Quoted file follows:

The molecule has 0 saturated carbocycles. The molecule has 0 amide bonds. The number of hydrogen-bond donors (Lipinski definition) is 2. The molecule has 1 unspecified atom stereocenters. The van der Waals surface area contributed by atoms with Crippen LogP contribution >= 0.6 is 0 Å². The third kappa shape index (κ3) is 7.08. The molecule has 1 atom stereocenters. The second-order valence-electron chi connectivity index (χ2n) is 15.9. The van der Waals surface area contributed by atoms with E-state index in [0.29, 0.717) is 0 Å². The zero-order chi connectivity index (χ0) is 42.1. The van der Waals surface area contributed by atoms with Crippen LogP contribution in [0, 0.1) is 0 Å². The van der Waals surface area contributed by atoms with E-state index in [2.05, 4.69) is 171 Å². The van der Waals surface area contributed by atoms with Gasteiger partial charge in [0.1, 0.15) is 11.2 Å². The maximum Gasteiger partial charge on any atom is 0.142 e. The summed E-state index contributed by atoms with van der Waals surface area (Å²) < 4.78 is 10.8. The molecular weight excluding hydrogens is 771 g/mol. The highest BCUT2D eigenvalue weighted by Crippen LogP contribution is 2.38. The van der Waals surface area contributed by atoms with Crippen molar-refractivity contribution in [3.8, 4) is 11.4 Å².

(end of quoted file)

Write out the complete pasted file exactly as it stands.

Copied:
The molecule has 0 saturated carbocycles. The molecule has 0 amide bonds. The number of hydrogen-bond donors (Lipinski definition) is 2. The molecule has 1 unspecified atom stereocenters. The van der Waals surface area contributed by atoms with Crippen LogP contribution >= 0.6 is 0 Å². The third kappa shape index (κ3) is 7.08. The molecule has 1 atom stereocenters. The second-order valence-electron chi connectivity index (χ2n) is 15.9. The van der Waals surface area contributed by atoms with E-state index in [0.29, 0.717) is 0 Å². The zero-order chi connectivity index (χ0) is 42.1. The van der Waals surface area contributed by atoms with Crippen LogP contribution in [0, 0.1) is 0 Å². The van der Waals surface area contributed by atoms with E-state index in [2.05, 4.69) is 171 Å². The van der Waals surface area contributed by atoms with Gasteiger partial charge in [0.1, 0.15) is 11.2 Å². The maximum Gasteiger partial charge on any atom is 0.142 e. The summed E-state index contributed by atoms with van der Waals surface area (Å²) < 4.78 is 10.8. The molecular weight excluding hydrogens is 771 g/mol. The highest BCUT2D eigenvalue weighted by Crippen LogP contribution is 2.38. The van der Waals surface area contributed by atoms with Crippen molar-refractivity contribution in [3.8, 4) is 11.4 Å².